Three unsung writers

Topics BS Opinion | writers

There are two reasons for writing this article. One is that Dawood Ali McCullum, about whom it is, is a terrific writer. The other is that the publishers did not market his books to the extent warranted. Indeed it was by the sheerest accident, while surfing on Amazon, that I discovered him. Dawood Ali is not his original name. It was Neil. He became Dawood Ali later. I found five books by him. Two of these, which I have just read, are about Indians in England. One of these two is of the usual novel length, about 300 pages. The other is a novella of 125 pages. The .....
There are two reasons for writing this article. One is that Dawood Ali McCullum, about whom it is, is a terrific writer.

The other is that the publishers did not market his books to the extent warranted. Indeed it was by the sheerest accident, while surfing on Amazon, that I discovered him.

Dawood Ali is not his original name. It was Neil. He became Dawood Ali later.

I found five books by him. Two of these, which I have just read, are about Indians in England.

One of these two is of the usual novel length, about 300 pages. The other is a novella of 125 pages.

The longer book is set in England in 1943. In Swindon, to be precise, where there is a huge railway factory and town.

The novel has three Indians of highly differing backgrounds. They are called upon to help the British war effort.

One helps with train movements. Another helps with engineering. The third helps with codes.

The novella is set in Heathrow airport. It’s about a Sikh family settled in England. They came there from Kenya. It could make a nice little one-act play if someone adapted it.

Mr McCullum writes in a nice, slow paced way. You have to read him like you are sipping a good scotch.  No gulping. He crafts the story so well that you keep turning the pages.

That’s why it’s incomprehensible why the publishers, or rather the importers in this case, didn’t make a better effort at marketing his books. They have had so much time to do it.

 
Had Mr McCullum been a celebrity, perhaps, they would have tried harder. Content, it seems, is less important than the name.

Two more misses

There are two other new writers who haven’t been properly marketed in India. Both are brilliant. Both write about India in the 1920s. Both are of Indian origin.

One is called Abir Mukherjee. The other is Sujata Massey. Mr Mukherjee is from Scotland. Ms Massey is from England.

Mr Mukherjee has created a dogged English character called Sam Wyndham of the Imperial Police in the Calcutta of the 1920s. Wyndham has a Cambridge educated Indian colleague, a mere Sargent though, called Surrender-Not for Surendranath.

It’s the Morse-Lewis model because Wyndham, like Morse, is brilliant but given to substance abuse. Morse drank too much. Wyndham is an opium addict. Morse had a bad, early love disaster. So does Wyndham.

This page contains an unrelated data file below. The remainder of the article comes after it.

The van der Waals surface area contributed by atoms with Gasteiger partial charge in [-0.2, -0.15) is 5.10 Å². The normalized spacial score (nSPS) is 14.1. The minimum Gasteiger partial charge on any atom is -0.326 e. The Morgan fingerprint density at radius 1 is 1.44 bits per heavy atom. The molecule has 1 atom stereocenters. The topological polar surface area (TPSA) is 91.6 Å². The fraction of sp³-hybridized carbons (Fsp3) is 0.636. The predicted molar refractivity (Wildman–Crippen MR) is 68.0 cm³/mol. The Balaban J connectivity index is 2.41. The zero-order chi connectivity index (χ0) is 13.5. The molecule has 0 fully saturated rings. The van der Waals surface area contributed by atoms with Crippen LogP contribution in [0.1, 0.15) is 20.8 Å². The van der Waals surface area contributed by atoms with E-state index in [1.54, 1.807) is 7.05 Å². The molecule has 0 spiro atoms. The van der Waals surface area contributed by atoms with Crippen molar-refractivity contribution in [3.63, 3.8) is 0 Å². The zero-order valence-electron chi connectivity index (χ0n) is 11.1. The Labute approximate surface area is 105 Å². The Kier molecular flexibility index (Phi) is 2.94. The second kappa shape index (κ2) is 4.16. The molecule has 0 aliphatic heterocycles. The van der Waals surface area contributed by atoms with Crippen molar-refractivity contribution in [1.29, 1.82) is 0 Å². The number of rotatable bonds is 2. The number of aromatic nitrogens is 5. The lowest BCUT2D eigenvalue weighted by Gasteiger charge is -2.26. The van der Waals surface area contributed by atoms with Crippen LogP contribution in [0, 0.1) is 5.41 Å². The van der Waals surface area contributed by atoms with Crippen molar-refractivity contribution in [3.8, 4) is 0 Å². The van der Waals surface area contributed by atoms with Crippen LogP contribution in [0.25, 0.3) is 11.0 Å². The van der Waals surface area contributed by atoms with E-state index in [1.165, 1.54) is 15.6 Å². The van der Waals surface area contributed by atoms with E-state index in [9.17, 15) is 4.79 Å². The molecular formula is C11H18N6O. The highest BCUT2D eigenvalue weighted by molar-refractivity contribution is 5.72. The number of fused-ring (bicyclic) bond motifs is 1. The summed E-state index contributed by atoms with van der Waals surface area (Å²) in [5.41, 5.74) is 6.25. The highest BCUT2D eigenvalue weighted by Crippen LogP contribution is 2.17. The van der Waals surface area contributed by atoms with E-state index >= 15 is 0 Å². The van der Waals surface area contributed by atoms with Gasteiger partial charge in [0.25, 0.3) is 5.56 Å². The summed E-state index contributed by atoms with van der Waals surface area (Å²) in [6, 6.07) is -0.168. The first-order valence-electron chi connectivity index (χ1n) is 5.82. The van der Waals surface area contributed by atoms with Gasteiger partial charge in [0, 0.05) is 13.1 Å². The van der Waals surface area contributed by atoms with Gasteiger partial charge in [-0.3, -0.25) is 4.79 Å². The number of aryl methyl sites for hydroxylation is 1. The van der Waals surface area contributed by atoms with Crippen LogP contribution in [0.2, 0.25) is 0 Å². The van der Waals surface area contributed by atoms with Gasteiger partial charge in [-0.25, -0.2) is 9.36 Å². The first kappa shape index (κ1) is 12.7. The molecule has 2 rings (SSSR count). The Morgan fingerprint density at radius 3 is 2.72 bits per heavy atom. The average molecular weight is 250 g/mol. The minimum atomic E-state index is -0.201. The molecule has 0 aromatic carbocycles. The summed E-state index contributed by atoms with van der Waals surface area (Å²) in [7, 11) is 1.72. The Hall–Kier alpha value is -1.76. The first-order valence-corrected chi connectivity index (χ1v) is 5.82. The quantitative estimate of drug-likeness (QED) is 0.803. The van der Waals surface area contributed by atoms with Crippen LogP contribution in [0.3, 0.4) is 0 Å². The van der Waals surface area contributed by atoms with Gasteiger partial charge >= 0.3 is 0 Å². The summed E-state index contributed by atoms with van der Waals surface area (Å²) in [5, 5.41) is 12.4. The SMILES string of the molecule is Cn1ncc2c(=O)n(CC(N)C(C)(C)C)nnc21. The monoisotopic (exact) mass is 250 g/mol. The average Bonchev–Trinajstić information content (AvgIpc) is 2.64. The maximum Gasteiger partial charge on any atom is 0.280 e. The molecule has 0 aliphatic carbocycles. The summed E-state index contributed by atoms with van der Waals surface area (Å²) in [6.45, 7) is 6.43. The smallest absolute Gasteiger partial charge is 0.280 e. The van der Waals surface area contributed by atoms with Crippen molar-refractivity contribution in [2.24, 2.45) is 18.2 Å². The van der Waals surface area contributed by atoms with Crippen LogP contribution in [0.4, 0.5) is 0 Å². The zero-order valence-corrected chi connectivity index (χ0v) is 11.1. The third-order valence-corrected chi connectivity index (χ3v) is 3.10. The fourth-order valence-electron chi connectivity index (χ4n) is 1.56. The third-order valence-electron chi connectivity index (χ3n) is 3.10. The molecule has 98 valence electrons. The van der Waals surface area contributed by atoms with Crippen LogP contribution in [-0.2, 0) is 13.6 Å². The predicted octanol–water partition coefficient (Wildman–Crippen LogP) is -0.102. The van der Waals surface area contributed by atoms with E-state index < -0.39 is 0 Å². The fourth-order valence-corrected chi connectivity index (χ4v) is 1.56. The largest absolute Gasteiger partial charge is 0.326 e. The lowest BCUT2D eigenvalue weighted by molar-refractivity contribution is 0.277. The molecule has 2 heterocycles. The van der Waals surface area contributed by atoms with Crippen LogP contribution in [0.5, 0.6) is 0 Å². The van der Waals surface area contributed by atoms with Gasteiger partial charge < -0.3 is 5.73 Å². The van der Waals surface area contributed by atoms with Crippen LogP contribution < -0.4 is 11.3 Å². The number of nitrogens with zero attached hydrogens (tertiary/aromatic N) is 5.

The stories are as well-crafted as were the ones by Colin Dexter. Morse was made into a highly successful TV serial. I hope Wyndham is, too. I can just see Saif Ali Khan in the role.

Ms Massey, on the other hand, has created a female Parsi lawyer character called Perveen Mistry working in the first quarter of the 20th century in Bombay. She solves murder mysteries, a female Perry Mason if you like, but a far more elegant one. These books are page turners, too.

What is so special about these three writers? It’s their ability to capture the sense of the times they are describing and do it with such understated finesse that you don’t really mind that the plots are implausible.

None of these authors seem to have written for an Indian audience. But how many non-Indian English speaking people will find these books interesting? The main market therefore is India and the publishers-importers have failed all of these writers, not least because these writers have created a new genre. That’s surely important in itself, just as the Rushdie genre was.

Whither publishing?

That brings up something I wrote about last month: The Indian publishers’ new obsession with celebrity writers. They have started turning down perfectly good manuscripts or asking the non-celebrities to buy back as many as 1,000 copies. In fact, the emphasis is now on biographies because the “biographed” — if they are still alive — or their families buy a few hundred copies. Indian English language publishing is on life support provided by authors!

But markets being markets, a host of self-publishing outfits — printers, actually — are now offering to print the books. The author pays just over cost to the printer who, posing as a publisher, places the books on some online portal.

It’s not yet clear who is supposed to do the marketing, the printer-publisher or the author. I imagine it’s the author.

But one thing is clear: The intermediation that the old-style publishers offered is almost gone. We can safely expect a lot of old imprints to die out. Perhaps only the university presses will survive.


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